BY JEREMY FILKO May 24, 2020
My loss came in the blink of an eye and is at the very center of what makes me who I am. One day I was newly promoted at my firm, the next I was struggling to talk. I felt like a marionette, watching the world through eyes that were no longer my own. On June 26, 2016 while playing softball a line drive disintegrated my left eye socket.
Impact resistant sunglasses saved my eye and a surgeon rebuilt my eye socket and put my nose back where it belonged. He even made it a bit prettier, but to be fair, that’s not saying much. However, the most important part of me, my mind, was not so easily fixed.
A week after my injury a photo arrived of me and several of my colleagues at a 3-day leadership course, which ended on the same day I was injured. I saw myself standing with 30 strangers. I remembered some stories and conversations, but I couldn’t assign them to the people in the picture. That’s when I knew something was wrong, and it was just the beginning. Over the next few years I met people, some of whom I’ve known for years, but had become strangers to me.
For a while I pretended to remember people. It’s easier for them. At least until I can’t remember anything we did together. Worse, how can I start over with someone if we start again on a lie? Now I make a joke out of it, “Hey look, I got hurt. I’ve lost some people. How about we grab lunch and start over. I hope I was someone worth starting over with.” Some take me up on it, others do not. Perhaps it’s too awkward for them.
Fortunately, I remember my wife Amy, son John, and daughter Vivian. I try to say their names when I talk about them. I came so close to losing them; I never want to take for granted the sound of my voice saying their names and knowing who they are.
My memory loss isn’t like it’s portrayed in the movies. One aspect is as if someone spliced part of my life away. Another impacts my memories of people, in that it seems like they were erased out of my life. I can almost see memories of them twisting and fading away like tinsel thrown to the wind. Now my most noticeable losses occur when short term memories don’t convert to long term memories.
I am fortunate in that at times symptoms appear and I can tell the person I’m with, “I’m sorry, but I am not going to remember much of what happens (if anything) for a while.” I don’t know if I’m always aware of these times, after all, I simply may not remember them.
Returning to work with memory loss was daunting. As a consultant I make a living with my mind. I work closely with clients to develop business analytics, create new methodologies, and apply emerging technology. For the last 15 years I’ve worked for Booz Allen Hamilton, which is a very progressive consulting firm headquartered in Northern Virginia. Instead of focusing on what I lost, my staff, peers, and seniors, focus on making the most of what I can do, and what I can do better post injury. My writing ability, creative thought, and information processing speed have all significantly improved. Here are a few quotes from colleagues when I told them I was symptomatic, and I wasn’t sure if I would remember our discussions:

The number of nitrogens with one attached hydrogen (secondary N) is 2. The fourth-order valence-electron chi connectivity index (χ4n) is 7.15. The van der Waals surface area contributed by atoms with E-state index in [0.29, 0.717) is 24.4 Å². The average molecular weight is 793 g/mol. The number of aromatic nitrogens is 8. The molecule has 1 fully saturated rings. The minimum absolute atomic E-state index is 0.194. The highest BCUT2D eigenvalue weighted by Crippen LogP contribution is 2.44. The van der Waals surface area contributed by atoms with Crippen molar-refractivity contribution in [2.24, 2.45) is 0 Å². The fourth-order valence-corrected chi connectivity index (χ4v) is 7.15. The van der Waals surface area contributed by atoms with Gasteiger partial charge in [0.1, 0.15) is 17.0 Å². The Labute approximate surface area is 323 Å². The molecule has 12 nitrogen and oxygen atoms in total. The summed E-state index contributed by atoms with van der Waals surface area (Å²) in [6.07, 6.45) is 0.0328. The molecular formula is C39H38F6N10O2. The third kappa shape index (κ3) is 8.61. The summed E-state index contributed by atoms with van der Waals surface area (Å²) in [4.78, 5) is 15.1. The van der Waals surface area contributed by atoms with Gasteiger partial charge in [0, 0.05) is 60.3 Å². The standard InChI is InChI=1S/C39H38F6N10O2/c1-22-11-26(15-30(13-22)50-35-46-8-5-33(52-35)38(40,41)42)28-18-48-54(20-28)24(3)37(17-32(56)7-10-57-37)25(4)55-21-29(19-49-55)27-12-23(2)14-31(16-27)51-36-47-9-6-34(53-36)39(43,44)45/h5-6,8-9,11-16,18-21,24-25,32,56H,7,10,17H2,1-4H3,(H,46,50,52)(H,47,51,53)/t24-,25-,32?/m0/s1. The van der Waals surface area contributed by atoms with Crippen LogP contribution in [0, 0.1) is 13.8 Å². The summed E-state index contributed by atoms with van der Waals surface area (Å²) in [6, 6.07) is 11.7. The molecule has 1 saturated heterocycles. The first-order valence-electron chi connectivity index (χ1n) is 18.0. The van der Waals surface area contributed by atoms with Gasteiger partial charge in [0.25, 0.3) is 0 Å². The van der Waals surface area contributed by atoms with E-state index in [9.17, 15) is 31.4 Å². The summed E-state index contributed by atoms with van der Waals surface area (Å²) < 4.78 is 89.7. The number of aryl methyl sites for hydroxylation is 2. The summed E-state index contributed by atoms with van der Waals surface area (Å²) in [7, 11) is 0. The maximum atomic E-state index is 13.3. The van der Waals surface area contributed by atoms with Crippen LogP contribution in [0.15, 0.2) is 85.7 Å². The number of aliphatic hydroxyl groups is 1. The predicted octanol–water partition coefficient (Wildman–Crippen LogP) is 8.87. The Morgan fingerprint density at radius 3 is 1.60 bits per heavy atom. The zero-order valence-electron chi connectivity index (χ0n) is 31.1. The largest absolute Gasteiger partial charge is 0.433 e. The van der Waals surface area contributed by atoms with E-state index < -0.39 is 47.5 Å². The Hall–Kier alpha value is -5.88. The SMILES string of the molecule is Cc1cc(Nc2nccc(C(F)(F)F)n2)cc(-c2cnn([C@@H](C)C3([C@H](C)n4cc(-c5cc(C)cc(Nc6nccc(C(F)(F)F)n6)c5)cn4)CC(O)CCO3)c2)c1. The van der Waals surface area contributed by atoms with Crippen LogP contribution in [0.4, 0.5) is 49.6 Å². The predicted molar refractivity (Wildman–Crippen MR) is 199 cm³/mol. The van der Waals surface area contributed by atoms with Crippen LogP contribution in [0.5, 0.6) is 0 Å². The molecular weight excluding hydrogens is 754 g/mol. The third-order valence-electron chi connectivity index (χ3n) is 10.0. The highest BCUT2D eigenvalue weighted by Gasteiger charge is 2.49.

• “Get to the white board and start writing everything that comes to mind. Talk fast and I’ll write fast.”
• “I really need your thoughts on this. If you are able, let’s do an analysis in the moment, and it’s on me to remember what’s important.”
• Has anything improved since your injury? I’ve heard that can happen.” I told her and she said, “Great. We’re struggling with the ideation/creative phases of these upcoming efforts. That’s where I’ll pull you in.”
Words and actions like these make all the difference. They pull me back from the darkness and help me navigate the hard times. Times when I dwell on steps forever lost, or I wonder about broken memories left in a history that is no longer my own. Times when I hate myself for not having the courage to understand and remember.
When I engage with people impacted by my memory loss, I say I’m sorry a lot. I am sorry because you are a stranger to me. I am sorry because I don’t miss you. I am sorry because if I hadn’t bumped into you, it wouldn’t make any difference to me. Most of all, I am sorry because although I am the one who experienced the loss, you are the one who carries it.
Jeremy Filko founded a virtual reality (VR) arcade in State College before selling the business to become a Marine Corps officer in 1998, serving as a tank platoon commander. In 2004 he joined Booz Allen as a modeling and simulation analyst, and has subsequently led multiple data science teams in support of government clients. He is an advocate for persons with non-visible disabilities and speaks about their role(s) in the workforce. This column is coordinated by www.learningtolivewhatsyourstory.org, whose mission is to create educational and conversational opportunities for meaningful intergenerational exchanges on loss, grief, growth and transformation.
This article was published in the Centre Daily Times on May 24, 2020.